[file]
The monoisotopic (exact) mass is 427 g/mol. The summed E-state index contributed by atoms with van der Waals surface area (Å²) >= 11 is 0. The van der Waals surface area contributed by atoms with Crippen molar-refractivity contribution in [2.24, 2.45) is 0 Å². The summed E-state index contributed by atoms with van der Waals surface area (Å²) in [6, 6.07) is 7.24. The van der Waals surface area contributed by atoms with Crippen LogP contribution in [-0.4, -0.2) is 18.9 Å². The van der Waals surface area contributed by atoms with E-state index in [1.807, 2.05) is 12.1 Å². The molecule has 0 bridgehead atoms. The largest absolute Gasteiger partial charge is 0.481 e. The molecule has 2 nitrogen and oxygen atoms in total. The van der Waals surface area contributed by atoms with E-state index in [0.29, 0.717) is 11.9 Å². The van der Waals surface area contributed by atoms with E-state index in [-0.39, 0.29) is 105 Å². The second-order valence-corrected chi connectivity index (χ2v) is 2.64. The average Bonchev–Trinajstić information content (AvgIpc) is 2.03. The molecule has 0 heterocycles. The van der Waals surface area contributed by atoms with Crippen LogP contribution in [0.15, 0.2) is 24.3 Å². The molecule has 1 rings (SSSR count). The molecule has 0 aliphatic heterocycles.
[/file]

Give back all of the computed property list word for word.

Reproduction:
The monoisotopic (exact) mass is 427 g/mol. The summed E-state index contributed by atoms with van der Waals surface area (Å²) >= 11 is 0. The van der Waals surface area contributed by atoms with Crippen molar-refractivity contribution in [2.24, 2.45) is 0 Å². The summed E-state index contributed by atoms with van der Waals surface area (Å²) in [6, 6.07) is 7.24. The van der Waals surface area contributed by atoms with Crippen LogP contribution in [-0.4, -0.2) is 18.9 Å². The van der Waals surface area contributed by atoms with E-state index in [1.807, 2.05) is 12.1 Å². The molecule has 0 bridgehead atoms. The largest absolute Gasteiger partial charge is 0.481 e. The molecule has 2 nitrogen and oxygen atoms in total. The van der Waals surface area contributed by atoms with E-state index in [0.29, 0.717) is 11.9 Å². The van der Waals surface area contributed by atoms with E-state index in [-0.39, 0.29) is 105 Å². The second-order valence-corrected chi connectivity index (χ2v) is 2.64. The average Bonchev–Trinajstić information content (AvgIpc) is 2.03. The molecule has 0 heterocycles. The van der Waals surface area contributed by atoms with Crippen LogP contribution in [0.15, 0.2) is 24.3 Å². The molecule has 1 rings (SSSR count). The molecule has 0 aliphatic heterocycles.